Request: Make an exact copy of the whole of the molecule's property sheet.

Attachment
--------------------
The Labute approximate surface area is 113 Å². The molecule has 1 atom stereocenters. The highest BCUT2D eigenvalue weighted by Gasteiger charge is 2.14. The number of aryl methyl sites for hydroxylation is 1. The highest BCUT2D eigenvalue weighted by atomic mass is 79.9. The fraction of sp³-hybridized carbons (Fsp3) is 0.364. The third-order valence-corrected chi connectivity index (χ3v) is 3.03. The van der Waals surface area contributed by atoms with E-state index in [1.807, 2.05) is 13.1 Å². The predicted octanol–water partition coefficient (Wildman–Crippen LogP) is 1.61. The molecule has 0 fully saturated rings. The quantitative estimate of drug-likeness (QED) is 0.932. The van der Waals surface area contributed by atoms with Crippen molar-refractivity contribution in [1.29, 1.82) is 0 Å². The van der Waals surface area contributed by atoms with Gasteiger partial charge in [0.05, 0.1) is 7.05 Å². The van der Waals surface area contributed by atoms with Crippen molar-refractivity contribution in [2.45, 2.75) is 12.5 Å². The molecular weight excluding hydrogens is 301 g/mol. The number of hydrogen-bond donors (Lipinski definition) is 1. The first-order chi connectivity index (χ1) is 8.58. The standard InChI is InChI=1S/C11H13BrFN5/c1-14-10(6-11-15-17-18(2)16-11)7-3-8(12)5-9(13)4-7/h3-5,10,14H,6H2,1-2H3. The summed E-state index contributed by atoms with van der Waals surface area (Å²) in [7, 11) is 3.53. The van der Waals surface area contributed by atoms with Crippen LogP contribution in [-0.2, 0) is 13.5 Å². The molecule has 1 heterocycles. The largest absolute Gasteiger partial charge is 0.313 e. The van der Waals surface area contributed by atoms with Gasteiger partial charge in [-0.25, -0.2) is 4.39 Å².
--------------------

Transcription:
The Labute approximate surface area is 113 Å². The molecule has 1 atom stereocenters. The highest BCUT2D eigenvalue weighted by Gasteiger charge is 2.14. The number of aryl methyl sites for hydroxylation is 1. The highest BCUT2D eigenvalue weighted by atomic mass is 79.9. The fraction of sp³-hybridized carbons (Fsp3) is 0.364. The third-order valence-corrected chi connectivity index (χ3v) is 3.03. The van der Waals surface area contributed by atoms with E-state index in [1.807, 2.05) is 13.1 Å². The predicted octanol–water partition coefficient (Wildman–Crippen LogP) is 1.61. The molecule has 0 fully saturated rings. The quantitative estimate of drug-likeness (QED) is 0.932. The van der Waals surface area contributed by atoms with Crippen molar-refractivity contribution in [1.29, 1.82) is 0 Å². The van der Waals surface area contributed by atoms with Gasteiger partial charge in [0.05, 0.1) is 7.05 Å². The van der Waals surface area contributed by atoms with Crippen molar-refractivity contribution in [2.45, 2.75) is 12.5 Å². The molecular weight excluding hydrogens is 301 g/mol. The number of hydrogen-bond donors (Lipinski definition) is 1. The first-order chi connectivity index (χ1) is 8.58. The standard InChI is InChI=1S/C11H13BrFN5/c1-14-10(6-11-15-17-18(2)16-11)7-3-8(12)5-9(13)4-7/h3-5,10,14H,6H2,1-2H3. The summed E-state index contributed by atoms with van der Waals surface area (Å²) in [7, 11) is 3.53. The van der Waals surface area contributed by atoms with Crippen LogP contribution in [-0.2, 0) is 13.5 Å². The molecule has 1 heterocycles. The largest absolute Gasteiger partial charge is 0.313 e. The van der Waals surface area contributed by atoms with Gasteiger partial charge in [-0.25, -0.2) is 4.39 Å².